- Mark I have a question for you if you have a patient in the clinic with a higher level of thoracic syrinx, would you routinely perform a cervical MRI and look for a Chiari?

- Yeah, it's a great question And I think you know when you see these thoracic syrinx, I think there's a couple of steps that a lot of people will do. One might be to get better imaging to see is there a tumor related to it and in general these days, I think the high-quality MRIs are good enough that you don't necessarily need to get contrast to establish well is that a tumor sort of syrinx or not. But I think if it's a tiny dilatation of the central canal, I don't necessarily you know, go get that cervical MRI but if it's a syrinx sort of like the one you see in front of you here, I think that would warrant a cervical and potentially brain MRI to look for the

- Thank you.

- I think that's a very important point, especially in pediatric practice where we see a lot of children with these very thin, dilated central canals that are apparent on MRI imaging and frequently interpreted as being a syrinx on the MRI reports and frequently prompting a neurosurgical consultation, especially in the kids with scoliosis. We see that a lot at the point of the curve, a little bit of this dilated central canal. And really, I think it's very important to make a distinction between that and through syringomyelia. And for me, when there is a true syrinx so to answer your question I always do image to see if there's an associated Chiari malformation or tumor.

- Hey Cormac, how do you differentiate between a dilated central canal versus syrinx?

- Well, that is an extremely controversial point and in some papers we wrote recently, we tried to establish exactly how we were gonna make that distinction in a way that that other people would accept. And what we decided to do was consider everything larger than three millimeters, a maximum diameter syrinx, now that's an arbitrary number. Other groups have done the same thing also for arbitrary reasons, but it's a number that does tend to weed out a lot of those dilated central canals and you're left with mostly real syringes in your population if you use that three millimeter criteria. I don't know Mark, you have an opinion about that?

- Yeah, I think you know, I'm looking at the article we published here, we generally say two millimeters or less is probably fairly unconcerning. I think it's partly it's size, partly there's some other factors like do you see little haustral lines within the syrinx that may be a little bit more concerning? But I'd say if it's on the order of two millimeters or less,

- Thank you.

- I generally don't think twice about it. Okay, and so the other question that comes up then what about Chiari and scoliosis? So scoliosis is seen in about 85% of patients with Chiari and syrinx, once you get the syrinx with fairly high incidence of scoliosis reported in the literature. But it's fairly rare for you to see a scoliosis and a Chiari with no intervening syrinx. So I think it brings up a question is a patient who has a scoliosis and maybe a little bit of a Chiari, is that a symptomatic Chiari malformation? In general, I have been reluctant to consider any surgical treatment for that if the patient does not have any other neurologic findings or any other symptom. Patient with a Chiari but no syrinx is sort of an undefined problem and I would generally consider it likely asymptomatic but some would consider it symptomatic.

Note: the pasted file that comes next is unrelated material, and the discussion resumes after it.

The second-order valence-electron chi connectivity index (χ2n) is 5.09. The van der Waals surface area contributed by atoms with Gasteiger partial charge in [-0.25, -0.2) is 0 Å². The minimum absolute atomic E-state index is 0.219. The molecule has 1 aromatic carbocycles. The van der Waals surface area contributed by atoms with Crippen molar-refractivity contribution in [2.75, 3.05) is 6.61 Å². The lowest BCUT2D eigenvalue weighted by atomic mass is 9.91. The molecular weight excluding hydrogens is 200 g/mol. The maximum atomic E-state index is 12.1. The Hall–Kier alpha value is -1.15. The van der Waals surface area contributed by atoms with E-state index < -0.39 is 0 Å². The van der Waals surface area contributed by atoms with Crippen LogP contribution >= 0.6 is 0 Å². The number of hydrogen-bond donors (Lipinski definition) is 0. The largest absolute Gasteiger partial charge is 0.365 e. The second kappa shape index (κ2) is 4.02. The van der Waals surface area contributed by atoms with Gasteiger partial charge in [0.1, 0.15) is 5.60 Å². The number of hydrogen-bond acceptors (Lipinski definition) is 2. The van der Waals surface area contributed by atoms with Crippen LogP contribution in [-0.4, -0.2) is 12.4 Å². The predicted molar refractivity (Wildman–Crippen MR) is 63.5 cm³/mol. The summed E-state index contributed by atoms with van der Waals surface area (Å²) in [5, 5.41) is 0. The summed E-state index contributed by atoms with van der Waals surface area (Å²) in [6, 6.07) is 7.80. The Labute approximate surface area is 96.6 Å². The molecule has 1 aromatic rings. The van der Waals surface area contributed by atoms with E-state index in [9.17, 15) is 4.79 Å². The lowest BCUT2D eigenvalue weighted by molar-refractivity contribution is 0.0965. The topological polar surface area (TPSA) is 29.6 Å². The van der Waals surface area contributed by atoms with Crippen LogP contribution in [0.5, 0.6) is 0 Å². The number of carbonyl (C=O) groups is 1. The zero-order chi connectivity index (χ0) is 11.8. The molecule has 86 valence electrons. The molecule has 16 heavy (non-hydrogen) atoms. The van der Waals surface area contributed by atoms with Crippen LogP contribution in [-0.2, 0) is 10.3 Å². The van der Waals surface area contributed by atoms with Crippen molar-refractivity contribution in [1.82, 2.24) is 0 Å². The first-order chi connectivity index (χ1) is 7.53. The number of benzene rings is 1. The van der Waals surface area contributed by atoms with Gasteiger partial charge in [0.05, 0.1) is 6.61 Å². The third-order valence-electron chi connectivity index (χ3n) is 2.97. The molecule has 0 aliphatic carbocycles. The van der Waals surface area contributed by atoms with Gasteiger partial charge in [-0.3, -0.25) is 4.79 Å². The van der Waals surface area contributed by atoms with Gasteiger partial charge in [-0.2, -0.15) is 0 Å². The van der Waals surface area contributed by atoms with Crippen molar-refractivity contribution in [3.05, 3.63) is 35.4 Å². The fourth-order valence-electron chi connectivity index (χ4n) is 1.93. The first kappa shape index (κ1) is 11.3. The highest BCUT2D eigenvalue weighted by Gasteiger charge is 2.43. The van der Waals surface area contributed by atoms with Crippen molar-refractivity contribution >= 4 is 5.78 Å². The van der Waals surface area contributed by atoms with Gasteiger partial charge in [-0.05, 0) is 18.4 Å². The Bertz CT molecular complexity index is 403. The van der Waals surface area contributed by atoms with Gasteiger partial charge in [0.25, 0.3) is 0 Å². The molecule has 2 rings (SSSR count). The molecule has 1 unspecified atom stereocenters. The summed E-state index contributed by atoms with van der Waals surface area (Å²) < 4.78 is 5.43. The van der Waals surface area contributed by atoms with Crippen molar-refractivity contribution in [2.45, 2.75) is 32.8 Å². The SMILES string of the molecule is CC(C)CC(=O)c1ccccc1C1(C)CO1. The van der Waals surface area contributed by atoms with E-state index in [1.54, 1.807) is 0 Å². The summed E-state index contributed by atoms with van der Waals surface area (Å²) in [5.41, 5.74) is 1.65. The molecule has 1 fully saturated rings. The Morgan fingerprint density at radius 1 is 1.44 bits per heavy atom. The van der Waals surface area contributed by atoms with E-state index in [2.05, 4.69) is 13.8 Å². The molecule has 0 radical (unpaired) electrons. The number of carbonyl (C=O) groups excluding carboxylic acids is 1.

- Mark, I have a question. Does every patient with scoliosis especially in the pediatric population, should undergo MRI imaging through a lot of syrinx?

- Cormac and I are both smiling, very controversial area, yeah. I was once at a combined neurosurgical orthopedic meeting, and I suggested that any patient, not every patient with scoliosis, but any patient who had scoliosis who was gonna undergo surgery for it should have an MRI scan and it met with a lot of resistance from the orthopedic surgeons who feel that there are some cases that are so classic for idiopathic scoliosis, that they don't need imaging. That being said, once the rods are ran, it could be hard to get good imaging of the spine and I've certainly seen cases that were thought to be classic idiopathic scoliosis that were the result of a Chiari and syrinx.

- Thank you.

- So in general then how do we define asymptomatic Chiari? I would say if you have greater than five millimeters of tonsillar herniation so now we know you have a Chiari. No clinical symptoms of a Chiari malformation so you don't have excessive headaches, any cranial nerve findings, any neurologic issues related to it, you don't have a syrinx related to the Chiari. And again, I would say the issue of scoliosis is undefined. In my view, the CSF flow study results do not necessarily make otherwise asymptomatic patients become symptomatic.